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Press Release

Operator Of Northeastern Pennsylvania Investment Firm Sentenced To 11 Years For Two Million Dollar Fraud Scheme

For Immediate Release
U.S. Attorney's Office, Middle District of Pennsylvania

SCRANTON - The United States Attorney’s Office for the Middle District of Pennsylvania announced today that Jason A. Muskey, age 39, of Moosic, Pennsylvania was sentenced on Friday, October 30, 2015, to 11 years in federal prison by United States District Court Judge Malachy E. Mannion, for diverting approximately two million dollars from clients’ accounts at a financial services firm he owned and operated over a seven year period from 2007 to 2014. Muskey was immediately taken into custody and remanded to the Lackawanna County Prison as he awaits designation to a federal facility to serve his sentence.

According to United States Attorney Peter Smith, Muskey was charged in February 2015 with mail fraud, money laundering, and aggravated identity theft. As presented in court at the time of Muskey’s guilty plea and the sentencing hearing, the evidence showed that Muskey, through his firm, Muskey Financial Services, offered financial advice and investment services to clients.

After being entrusted with client funds, Muskey forged clients’ signatures to obtain funds from his clients’ investment accounts, deposited funds into his personal accounts, and used the money for his own personal benefit.  Muskey falsely represented to clients that the funds were being used to better their investments.  When clients requested a return or withdrawal of their funds, Muskey took funds from accounts of other clients and purchased cashier’s checks to pay the clients who requested withdrawal.  Some of the diverted funds came from individual retirement accounts (IRA’s) of clients.  Muskey also used multiple means of identification of his clients to gain access to their funds to carry out his scheme.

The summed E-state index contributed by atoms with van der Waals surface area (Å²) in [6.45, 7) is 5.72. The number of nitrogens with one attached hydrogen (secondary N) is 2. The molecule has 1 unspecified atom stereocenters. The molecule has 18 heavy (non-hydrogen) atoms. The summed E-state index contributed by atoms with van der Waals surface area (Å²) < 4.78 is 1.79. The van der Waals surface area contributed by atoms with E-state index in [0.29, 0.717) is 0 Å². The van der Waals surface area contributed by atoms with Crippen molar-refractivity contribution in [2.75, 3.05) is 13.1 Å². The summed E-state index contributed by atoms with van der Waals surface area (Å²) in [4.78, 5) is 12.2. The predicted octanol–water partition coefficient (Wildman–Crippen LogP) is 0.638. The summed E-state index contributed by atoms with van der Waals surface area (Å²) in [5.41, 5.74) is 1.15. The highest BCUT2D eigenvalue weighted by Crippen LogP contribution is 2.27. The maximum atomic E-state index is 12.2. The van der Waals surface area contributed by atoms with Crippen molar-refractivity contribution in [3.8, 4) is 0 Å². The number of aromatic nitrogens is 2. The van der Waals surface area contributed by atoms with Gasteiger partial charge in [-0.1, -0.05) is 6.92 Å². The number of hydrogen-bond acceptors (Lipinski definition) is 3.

According to the United States Attorney’s Office, there were approximately 26 victims of Muskey’s scheme. Several of the victims spoke in court about how Muskey asked them to trust him and then ruined them financially.  Several elderly victims spoke about how they worked and saved their entire lives with the hope of not having to rely on others for financial assistance, or to have the opportunity to provide for their grandchildren.  All of the victims asked Judge Mannion to impose a severe sentence.

The Government was able to forfeit some of the proceeds of Muskey’s fraud scheme in the amount of approximately $50,000.  Muskey was ordered to pay restitution in the amount of $2,664,616.

The investigation was conducted by the United States Secret Service with the assistance of the United States Postal Inspection Service.  The case was prosecuted by Assistant U.S. Attorney Michelle L. Olshefski.

                                  

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Updated November 2, 2015

Topic
Financial Fraud